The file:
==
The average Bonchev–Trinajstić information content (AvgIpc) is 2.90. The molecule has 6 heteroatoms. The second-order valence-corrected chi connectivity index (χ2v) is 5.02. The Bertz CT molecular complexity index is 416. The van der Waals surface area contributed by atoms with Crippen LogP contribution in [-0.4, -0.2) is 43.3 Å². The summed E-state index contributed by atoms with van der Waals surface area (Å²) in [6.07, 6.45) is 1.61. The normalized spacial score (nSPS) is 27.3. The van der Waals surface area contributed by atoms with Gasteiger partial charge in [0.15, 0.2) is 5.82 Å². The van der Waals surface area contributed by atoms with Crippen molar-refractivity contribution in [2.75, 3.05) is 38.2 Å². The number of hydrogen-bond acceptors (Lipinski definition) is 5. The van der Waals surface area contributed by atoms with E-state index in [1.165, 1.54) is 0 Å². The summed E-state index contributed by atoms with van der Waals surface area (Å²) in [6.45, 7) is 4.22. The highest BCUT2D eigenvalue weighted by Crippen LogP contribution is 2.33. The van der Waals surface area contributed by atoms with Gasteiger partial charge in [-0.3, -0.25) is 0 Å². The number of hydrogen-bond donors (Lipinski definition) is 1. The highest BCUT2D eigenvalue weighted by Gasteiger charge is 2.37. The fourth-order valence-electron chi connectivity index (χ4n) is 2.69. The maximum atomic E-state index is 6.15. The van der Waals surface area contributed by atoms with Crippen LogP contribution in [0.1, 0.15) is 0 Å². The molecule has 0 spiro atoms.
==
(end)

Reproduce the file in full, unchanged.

The average Bonchev–Trinajstić information content (AvgIpc) is 2.90. The molecule has 6 heteroatoms. The second-order valence-corrected chi connectivity index (χ2v) is 5.02. The Bertz CT molecular complexity index is 416. The van der Waals surface area contributed by atoms with Crippen LogP contribution in [-0.4, -0.2) is 43.3 Å². The summed E-state index contributed by atoms with van der Waals surface area (Å²) in [6.07, 6.45) is 1.61. The normalized spacial score (nSPS) is 27.3. The van der Waals surface area contributed by atoms with Gasteiger partial charge in [0.15, 0.2) is 5.82 Å². The van der Waals surface area contributed by atoms with Crippen molar-refractivity contribution in [2.75, 3.05) is 38.2 Å². The number of hydrogen-bond acceptors (Lipinski definition) is 5. The van der Waals surface area contributed by atoms with E-state index in [1.165, 1.54) is 0 Å². The summed E-state index contributed by atoms with van der Waals surface area (Å²) in [6.45, 7) is 4.22. The highest BCUT2D eigenvalue weighted by Crippen LogP contribution is 2.33. The van der Waals surface area contributed by atoms with Gasteiger partial charge in [-0.3, -0.25) is 0 Å². The number of hydrogen-bond donors (Lipinski definition) is 1. The highest BCUT2D eigenvalue weighted by Gasteiger charge is 2.37. The fourth-order valence-electron chi connectivity index (χ4n) is 2.69. The maximum atomic E-state index is 6.15. The van der Waals surface area contributed by atoms with Crippen LogP contribution in [0.1, 0.15) is 0 Å². The molecule has 0 spiro atoms.